WhatsApp is a free application that has revolutionized communications.
For the main Wall Street banks, however, it has been very expensive.
The use by its employees of messaging systems with their personal devices to communicate without leaving a record has led financial supervisors in the United States to impose fines of 2,000 million dollars on a dozen financial entities, including Bank of America, Citigroup, Goldman Sachs, JP Morgan and Morgan Stanley, the cream of American finance.
The Securities and Exchange Commission of the United States (the SEC) announced yesterday fines amounting to 1,100 million dollars, while the regulator of the futures market (the CFTC) communicated sanctions for another 710 million dollars.
Add to that the 200 million imposed last year on JP Morgan for the same reasons.
Employees of securities-trading entities have been required by US law for nearly a century to record their communications, which prevents insider trading and price manipulation and also facilitates subsequent investigations.
It is a rule that the SEC describes as “sacrosanct”.
Banks have strict mechanisms in place for recording calls, registering emails and other similar measures.
With the evolution of communications, the use of personal devices by employees has bypassed these controls without financial institutions having done enough to prevent it.
Following an investigation, the SEC and CFTC have decided to impose hefty fines on banks whose employees have broken the rules.
The SEC has reached agreements to impose fines of 125 million dollars on the securities companies of Barclays, Bank of America, Citigroup, Credit Suisse, Deutsche Bank, Goldman Sachs, Morgan Stanley and UBS, in addition to the aforementioned JP Morgan.
Jefferies and Nomura have agreed to pay fines of $50 million each and Cantor Fitzgerald $10 million.
In parallel, the CFTC has fined Bank of America 100 million;
with 75 million dollars to Citigroup, Credit Suisse, Deutsche Bank, Goldman Sachs, Morgan Stanley and UBS (in addition to JP Morgan);
with 50 million, to Nomura;
30 million, to Jefferies, and 6 million, to Cantor Fitzgerald.
The SEC expressly cites WhatsApp messages in its fines, but the breach extends to text messages and other personal communications.
The SEC investigation found that irregular communications were widespread.
The companies cooperated with the investigation by collecting communications from the personal devices of a sample of their employees that included senior and junior investment bankers and debt and equity traders.
The SEC examined the phones of some thirty employees of each entity and concluded that in some banks all of them (and in others almost all) broke the regulations, as stated in the supervisor's resolutions.
“From January 2018 to September 2021, company employees routinely communicated about business matters using text messaging apps on their personal devices.
The companies failed to maintain or preserve the substantial majority of these off-channel communications, in violation of federal securities laws.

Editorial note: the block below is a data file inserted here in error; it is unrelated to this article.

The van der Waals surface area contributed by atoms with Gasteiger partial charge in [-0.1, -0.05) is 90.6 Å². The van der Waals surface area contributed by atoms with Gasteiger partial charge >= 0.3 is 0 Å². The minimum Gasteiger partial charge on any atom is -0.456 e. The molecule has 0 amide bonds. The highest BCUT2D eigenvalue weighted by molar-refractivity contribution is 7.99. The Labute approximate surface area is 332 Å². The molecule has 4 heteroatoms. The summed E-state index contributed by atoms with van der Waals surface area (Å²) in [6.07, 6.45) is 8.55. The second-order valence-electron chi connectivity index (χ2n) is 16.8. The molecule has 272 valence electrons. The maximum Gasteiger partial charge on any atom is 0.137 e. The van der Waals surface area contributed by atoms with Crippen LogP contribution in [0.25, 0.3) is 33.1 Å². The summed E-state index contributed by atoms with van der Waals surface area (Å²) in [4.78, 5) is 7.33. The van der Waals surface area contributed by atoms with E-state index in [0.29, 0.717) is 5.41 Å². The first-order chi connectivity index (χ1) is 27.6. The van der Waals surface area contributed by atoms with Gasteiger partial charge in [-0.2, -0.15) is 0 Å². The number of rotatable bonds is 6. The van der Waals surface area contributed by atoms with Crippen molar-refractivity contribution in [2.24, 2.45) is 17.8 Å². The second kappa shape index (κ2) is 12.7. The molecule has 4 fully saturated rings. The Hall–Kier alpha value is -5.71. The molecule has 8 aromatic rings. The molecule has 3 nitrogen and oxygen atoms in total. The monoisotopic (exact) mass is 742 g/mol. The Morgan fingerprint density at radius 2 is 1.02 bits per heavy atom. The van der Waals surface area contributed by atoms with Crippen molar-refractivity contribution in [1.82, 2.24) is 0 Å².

By failing to maintain and retain required records in connection with their dealings, the companies' actions likely deprived the Commission of these out-of-channel communications in various Commission investigations," the SEC explains in its statement.
The rulings affected employees at multiple levels of authority, including supervisors and senior executives.
As an example, Bank of America employees used WhatsApp, with one operator writing: “We use WhatsApp all the time, but we regularly delete conversations.”
The head of a trading desk routinely instructed traders to delete messages on personal devices and use Signal, even during the CFTC investigation.
In another case, the CFTC found evidence of irregular communications at Nomura and its operators attempted to obstruct the investigation.
An operator deleted messages, including from WhatsApp, after the CFTC sent a document preservation request.
The deleted messages included incriminating statements, according to the investigation.
"Finance ultimately depends on trust," SEC Chairman Gary Gensler said in the statement.
“By failing to meet their record and bookkeeping obligations, the market participants we have charged today have failed to uphold that trust.
Since the 1930s, keeping these records has been vital to preserving the integrity of the market.
As technology changes, it is even more important that operators properly conduct their communications on trading matters only within official channels and must maintain and preserve those communications,” he added.
Along the same lines, the president of the CFTC, Rostin Behnam, has pointed out: “The Commission's record-keeping and supervision requirements guarantee the security and integrity of the derivatives markets in the United States and protect customers and participants. in the market.
As demonstrated today, the Commission will vigorously pursue those who fail to meet their core regulatory obligations and hold them to account."